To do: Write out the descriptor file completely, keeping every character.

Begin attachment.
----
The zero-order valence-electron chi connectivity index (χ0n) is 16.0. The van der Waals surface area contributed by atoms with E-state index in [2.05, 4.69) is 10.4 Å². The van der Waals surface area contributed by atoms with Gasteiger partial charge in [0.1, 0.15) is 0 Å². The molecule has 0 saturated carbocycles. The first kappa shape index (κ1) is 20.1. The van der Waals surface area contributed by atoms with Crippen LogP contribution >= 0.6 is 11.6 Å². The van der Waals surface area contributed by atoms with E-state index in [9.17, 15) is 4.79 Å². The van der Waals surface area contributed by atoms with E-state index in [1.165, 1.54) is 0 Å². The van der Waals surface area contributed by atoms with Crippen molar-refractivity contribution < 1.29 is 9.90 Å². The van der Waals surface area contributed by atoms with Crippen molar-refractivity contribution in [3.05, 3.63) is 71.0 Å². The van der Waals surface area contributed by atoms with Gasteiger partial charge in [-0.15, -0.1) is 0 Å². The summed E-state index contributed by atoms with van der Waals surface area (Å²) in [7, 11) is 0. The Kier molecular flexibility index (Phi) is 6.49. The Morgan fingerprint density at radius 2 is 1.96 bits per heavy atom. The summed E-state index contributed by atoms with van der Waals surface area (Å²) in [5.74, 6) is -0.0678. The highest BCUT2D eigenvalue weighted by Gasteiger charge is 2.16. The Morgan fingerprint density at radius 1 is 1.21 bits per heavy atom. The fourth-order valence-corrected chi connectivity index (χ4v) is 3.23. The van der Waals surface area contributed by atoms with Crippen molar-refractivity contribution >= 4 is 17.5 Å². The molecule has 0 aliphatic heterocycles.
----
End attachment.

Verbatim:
The zero-order valence-electron chi connectivity index (χ0n) is 16.0. The van der Waals surface area contributed by atoms with E-state index in [2.05, 4.69) is 10.4 Å². The van der Waals surface area contributed by atoms with Gasteiger partial charge in [0.1, 0.15) is 0 Å². The molecule has 0 saturated carbocycles. The first kappa shape index (κ1) is 20.1. The van der Waals surface area contributed by atoms with Crippen LogP contribution >= 0.6 is 11.6 Å². The van der Waals surface area contributed by atoms with E-state index in [9.17, 15) is 4.79 Å². The van der Waals surface area contributed by atoms with E-state index in [1.165, 1.54) is 0 Å². The van der Waals surface area contributed by atoms with Crippen molar-refractivity contribution < 1.29 is 9.90 Å². The van der Waals surface area contributed by atoms with Crippen molar-refractivity contribution in [3.05, 3.63) is 71.0 Å². The van der Waals surface area contributed by atoms with Gasteiger partial charge in [-0.15, -0.1) is 0 Å². The summed E-state index contributed by atoms with van der Waals surface area (Å²) in [7, 11) is 0. The Kier molecular flexibility index (Phi) is 6.49. The Morgan fingerprint density at radius 2 is 1.96 bits per heavy atom. The summed E-state index contributed by atoms with van der Waals surface area (Å²) in [5.74, 6) is -0.0678. The highest BCUT2D eigenvalue weighted by Gasteiger charge is 2.16. The Morgan fingerprint density at radius 1 is 1.21 bits per heavy atom. The fourth-order valence-corrected chi connectivity index (χ4v) is 3.23. The van der Waals surface area contributed by atoms with Crippen molar-refractivity contribution >= 4 is 17.5 Å². The molecule has 0 aliphatic heterocycles.